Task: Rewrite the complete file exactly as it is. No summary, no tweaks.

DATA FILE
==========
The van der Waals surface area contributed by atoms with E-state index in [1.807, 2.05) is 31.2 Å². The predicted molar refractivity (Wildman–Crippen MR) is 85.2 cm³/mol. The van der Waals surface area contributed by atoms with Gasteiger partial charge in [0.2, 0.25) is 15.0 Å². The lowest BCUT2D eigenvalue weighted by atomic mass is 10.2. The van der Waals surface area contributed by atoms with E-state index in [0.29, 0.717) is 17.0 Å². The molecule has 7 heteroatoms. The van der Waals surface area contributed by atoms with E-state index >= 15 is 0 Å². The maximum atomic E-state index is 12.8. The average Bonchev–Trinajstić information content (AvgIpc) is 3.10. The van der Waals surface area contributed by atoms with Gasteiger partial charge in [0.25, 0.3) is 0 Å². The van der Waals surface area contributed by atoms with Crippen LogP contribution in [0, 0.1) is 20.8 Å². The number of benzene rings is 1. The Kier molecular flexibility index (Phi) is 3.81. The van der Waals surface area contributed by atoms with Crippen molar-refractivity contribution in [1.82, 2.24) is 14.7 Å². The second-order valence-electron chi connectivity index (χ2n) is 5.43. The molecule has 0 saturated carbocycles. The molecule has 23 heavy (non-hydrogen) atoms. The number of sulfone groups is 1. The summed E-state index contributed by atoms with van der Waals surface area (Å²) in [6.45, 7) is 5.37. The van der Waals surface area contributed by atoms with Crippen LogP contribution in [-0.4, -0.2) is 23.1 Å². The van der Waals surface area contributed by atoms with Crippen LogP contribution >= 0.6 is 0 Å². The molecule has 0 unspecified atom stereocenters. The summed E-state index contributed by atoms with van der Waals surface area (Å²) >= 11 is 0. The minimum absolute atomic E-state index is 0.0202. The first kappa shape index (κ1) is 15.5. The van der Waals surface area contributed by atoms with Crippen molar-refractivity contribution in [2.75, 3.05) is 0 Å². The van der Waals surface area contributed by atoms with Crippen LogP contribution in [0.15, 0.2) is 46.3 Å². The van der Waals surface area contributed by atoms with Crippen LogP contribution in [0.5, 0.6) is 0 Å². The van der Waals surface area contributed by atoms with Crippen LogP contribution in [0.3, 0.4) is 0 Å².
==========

The van der Waals surface area contributed by atoms with E-state index in [1.807, 2.05) is 31.2 Å². The predicted molar refractivity (Wildman–Crippen MR) is 85.2 cm³/mol. The van der Waals surface area contributed by atoms with Gasteiger partial charge in [0.2, 0.25) is 15.0 Å². The lowest BCUT2D eigenvalue weighted by atomic mass is 10.2. The van der Waals surface area contributed by atoms with E-state index in [0.29, 0.717) is 17.0 Å². The molecule has 7 heteroatoms. The van der Waals surface area contributed by atoms with E-state index >= 15 is 0 Å². The maximum atomic E-state index is 12.8. The average Bonchev–Trinajstić information content (AvgIpc) is 3.10. The van der Waals surface area contributed by atoms with Gasteiger partial charge in [0.25, 0.3) is 0 Å². The van der Waals surface area contributed by atoms with Crippen LogP contribution in [0, 0.1) is 20.8 Å². The number of benzene rings is 1. The Kier molecular flexibility index (Phi) is 3.81. The van der Waals surface area contributed by atoms with Crippen molar-refractivity contribution in [1.82, 2.24) is 14.7 Å². The second-order valence-electron chi connectivity index (χ2n) is 5.43. The molecule has 0 saturated carbocycles. The molecule has 23 heavy (non-hydrogen) atoms. The number of sulfone groups is 1. The summed E-state index contributed by atoms with van der Waals surface area (Å²) in [6.45, 7) is 5.37. The van der Waals surface area contributed by atoms with Crippen LogP contribution in [-0.4, -0.2) is 23.1 Å². The van der Waals surface area contributed by atoms with Crippen LogP contribution >= 0.6 is 0 Å². The molecule has 0 unspecified atom stereocenters. The summed E-state index contributed by atoms with van der Waals surface area (Å²) >= 11 is 0. The minimum absolute atomic E-state index is 0.0202. The first kappa shape index (κ1) is 15.5. The van der Waals surface area contributed by atoms with Crippen molar-refractivity contribution in [2.75, 3.05) is 0 Å². The van der Waals surface area contributed by atoms with Crippen LogP contribution in [0.15, 0.2) is 46.3 Å². The van der Waals surface area contributed by atoms with Crippen LogP contribution in [0.5, 0.6) is 0 Å². The van der Waals surface area contributed by atoms with Crippen LogP contribution in [0.3, 0.4) is 0 Å².